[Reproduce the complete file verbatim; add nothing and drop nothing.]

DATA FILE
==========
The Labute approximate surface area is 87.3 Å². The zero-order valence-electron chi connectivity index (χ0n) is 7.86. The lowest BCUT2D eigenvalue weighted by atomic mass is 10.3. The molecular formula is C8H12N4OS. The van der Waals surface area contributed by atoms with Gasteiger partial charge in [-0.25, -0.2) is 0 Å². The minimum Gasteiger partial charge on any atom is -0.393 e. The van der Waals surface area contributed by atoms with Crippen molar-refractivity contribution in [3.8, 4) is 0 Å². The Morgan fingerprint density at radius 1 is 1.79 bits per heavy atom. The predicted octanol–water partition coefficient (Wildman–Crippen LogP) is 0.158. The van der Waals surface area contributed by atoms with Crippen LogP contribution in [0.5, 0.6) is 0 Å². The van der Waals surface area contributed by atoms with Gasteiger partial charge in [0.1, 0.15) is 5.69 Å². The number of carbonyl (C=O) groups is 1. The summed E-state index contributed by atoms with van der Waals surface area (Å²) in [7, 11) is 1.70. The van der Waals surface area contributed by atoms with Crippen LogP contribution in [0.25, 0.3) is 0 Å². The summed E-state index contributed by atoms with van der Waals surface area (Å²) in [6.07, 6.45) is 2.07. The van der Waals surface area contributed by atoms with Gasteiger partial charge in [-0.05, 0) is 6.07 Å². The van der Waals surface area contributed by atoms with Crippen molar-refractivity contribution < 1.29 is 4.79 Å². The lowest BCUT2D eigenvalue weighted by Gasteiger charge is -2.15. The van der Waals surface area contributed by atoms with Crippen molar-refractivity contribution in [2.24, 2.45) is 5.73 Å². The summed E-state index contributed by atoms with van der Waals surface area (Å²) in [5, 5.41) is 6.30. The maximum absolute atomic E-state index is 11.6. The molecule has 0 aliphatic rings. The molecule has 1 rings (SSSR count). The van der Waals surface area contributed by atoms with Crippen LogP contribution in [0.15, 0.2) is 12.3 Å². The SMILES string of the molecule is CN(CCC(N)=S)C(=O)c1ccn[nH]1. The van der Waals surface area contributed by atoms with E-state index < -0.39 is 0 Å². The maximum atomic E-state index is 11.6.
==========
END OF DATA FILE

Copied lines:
The Labute approximate surface area is 87.3 Å². The zero-order valence-electron chi connectivity index (χ0n) is 7.86. The lowest BCUT2D eigenvalue weighted by atomic mass is 10.3. The molecular formula is C8H12N4OS. The van der Waals surface area contributed by atoms with Gasteiger partial charge in [-0.25, -0.2) is 0 Å². The minimum Gasteiger partial charge on any atom is -0.393 e. The van der Waals surface area contributed by atoms with Crippen molar-refractivity contribution in [3.8, 4) is 0 Å². The Morgan fingerprint density at radius 1 is 1.79 bits per heavy atom. The predicted octanol–water partition coefficient (Wildman–Crippen LogP) is 0.158. The van der Waals surface area contributed by atoms with Crippen LogP contribution in [0.5, 0.6) is 0 Å². The van der Waals surface area contributed by atoms with Gasteiger partial charge in [0.1, 0.15) is 5.69 Å². The number of carbonyl (C=O) groups is 1. The summed E-state index contributed by atoms with van der Waals surface area (Å²) in [7, 11) is 1.70. The van der Waals surface area contributed by atoms with Crippen LogP contribution in [0.25, 0.3) is 0 Å². The summed E-state index contributed by atoms with van der Waals surface area (Å²) in [6.07, 6.45) is 2.07. The van der Waals surface area contributed by atoms with Gasteiger partial charge in [-0.05, 0) is 6.07 Å². The van der Waals surface area contributed by atoms with Crippen molar-refractivity contribution < 1.29 is 4.79 Å². The lowest BCUT2D eigenvalue weighted by Gasteiger charge is -2.15. The van der Waals surface area contributed by atoms with Crippen molar-refractivity contribution in [2.24, 2.45) is 5.73 Å². The summed E-state index contributed by atoms with van der Waals surface area (Å²) in [5, 5.41) is 6.30. The maximum absolute atomic E-state index is 11.6. The molecule has 0 aliphatic rings. The molecule has 1 rings (SSSR count). The van der Waals surface area contributed by atoms with Crippen LogP contribution in [0.15, 0.2) is 12.3 Å². The SMILES string of the molecule is CN(CCC(N)=S)C(=O)c1ccn[nH]1. The van der Waals surface area contributed by atoms with E-state index < -0.39 is 0 Å². The maximum atomic E-state index is 11.6.